buzzed, circled, and settled on the old wretch’s undone zipper. Scabby
sunburned hands with swollen knuckles worked at the bottle cap, and suddenly
Lupe smelled rubbing alcohol. He gagged, twisting away from that and all the
other odors, urine and sweat and infection mingling like a human compost from
which anything might grow.

A hand fell
lightly on his leg. He sat up, blinking at the old man, seeing thin hair dyed
red, a scalp spotted with freckles that looked like burst bloodscabs, his nose
a mass of blue webs and pores. He wore a tattered suit, gray shirtfront stained
with coffee, vomit, booze. The hand stayed.

“Hey, kid.”

Lupe stared
at him, digging deep into the pocket of his coat, finding his security there.

“Want to
make some easy money?”

With his
bottle open, wafting its medicinal odor across the seats, the old man went
working his fingers into the flaps of his gaping fly. Before he could do any
more than that, Lupe laid his switchblade on the checkered lap.

“Now, now,”
the old man said. “Now, now.”

The blade
looked as if it might float up between them, under its own power.

Lupe turned
back to the window. The old man, wheezing and groaning, struggled out of the
seat and down the aisle. A few rows toward the front, the geezer stopped and
looked down into another seat. “Hi there, sweetie-pie.” He lowered himself out
of sight.

Rubbing
gummed eyelids, dreams in full retreat, Lupe looked out through a tinted window
blurred by a million tiny scratches and the accumulated breath of ten thousand
riders. The bus was on a narrow two-lane highway, headed down a dry canyon
where night’s shadows had already begun to evaporate. The low sun laid its
fingers on the crowns of hills, making dead weeds shine like gold. Tire tracks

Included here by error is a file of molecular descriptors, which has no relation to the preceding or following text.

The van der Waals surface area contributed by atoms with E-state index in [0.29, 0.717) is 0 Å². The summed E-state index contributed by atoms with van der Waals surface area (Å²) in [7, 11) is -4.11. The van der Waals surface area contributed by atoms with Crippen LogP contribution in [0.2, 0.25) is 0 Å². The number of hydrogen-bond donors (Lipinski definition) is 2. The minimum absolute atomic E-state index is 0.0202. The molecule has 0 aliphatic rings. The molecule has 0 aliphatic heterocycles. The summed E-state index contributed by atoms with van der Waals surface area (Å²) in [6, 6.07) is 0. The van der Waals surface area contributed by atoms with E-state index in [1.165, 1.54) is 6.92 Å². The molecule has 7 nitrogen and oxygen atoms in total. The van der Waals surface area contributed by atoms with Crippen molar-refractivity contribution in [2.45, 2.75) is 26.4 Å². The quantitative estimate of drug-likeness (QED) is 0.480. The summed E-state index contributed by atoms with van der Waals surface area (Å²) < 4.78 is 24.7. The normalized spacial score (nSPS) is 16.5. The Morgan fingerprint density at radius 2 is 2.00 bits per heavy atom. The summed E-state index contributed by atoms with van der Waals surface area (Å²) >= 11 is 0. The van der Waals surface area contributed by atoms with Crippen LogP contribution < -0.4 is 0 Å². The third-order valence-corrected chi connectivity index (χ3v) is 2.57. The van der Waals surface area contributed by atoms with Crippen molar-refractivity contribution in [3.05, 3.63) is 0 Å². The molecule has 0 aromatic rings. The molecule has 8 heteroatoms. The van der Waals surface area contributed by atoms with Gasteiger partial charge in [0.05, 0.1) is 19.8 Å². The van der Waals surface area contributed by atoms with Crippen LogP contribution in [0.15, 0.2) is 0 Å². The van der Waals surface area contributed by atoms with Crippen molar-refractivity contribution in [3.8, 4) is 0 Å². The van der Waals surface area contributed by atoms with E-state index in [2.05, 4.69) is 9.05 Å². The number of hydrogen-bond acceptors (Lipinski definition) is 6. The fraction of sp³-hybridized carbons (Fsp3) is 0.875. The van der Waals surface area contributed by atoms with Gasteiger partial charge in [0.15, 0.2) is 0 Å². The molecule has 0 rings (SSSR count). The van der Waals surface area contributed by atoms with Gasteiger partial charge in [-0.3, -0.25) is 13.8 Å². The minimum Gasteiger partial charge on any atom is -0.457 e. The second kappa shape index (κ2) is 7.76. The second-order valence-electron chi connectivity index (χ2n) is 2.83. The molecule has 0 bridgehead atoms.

scored the grass, running parallel to power lines. Green clumps of cactus,
penned in by barriers of sagging barbed wire, huddled together like frightened
sheep in the shadows of weathered ridges.

An
outcropping of wind-gnarled sandstone drifted past, looking like beige dough
that had been folded on itself a billion times before hardening. His pulse
quickened when he saw that the doughy rock was pocked with holes like mute gray
mouths. No true caves among them—even the deepest looked no better than a
shallow shelf or pocket—but the sight made him straighten in his seat to search
the hills more carefully, fully awake now. The stink of the old man’s booze and
trousers was finally starting to leave him. Face pressed against the glass, he
sucked in the tepid recirculated air that seeped up from vents below the
window. He could almost smell the stale cool desolation of real caves somewhere
near, the deep winds blowing up from underneath the world. He would find them,
sniff them out. Dr. Brownhouse would be proud to learn how Lupe had conquered
his fears. He had mastered them completely.

The hills
piled up higher the closer they came to the coast. Headlamps of Mercedes,
Porsches and BMWs cut through the persistent gloom at the bottom of the valley,
purring past and then gone. The hollows in the hills were dense with
vegetation, dusty pines and eucalyptus with peeling silver bark and leaves like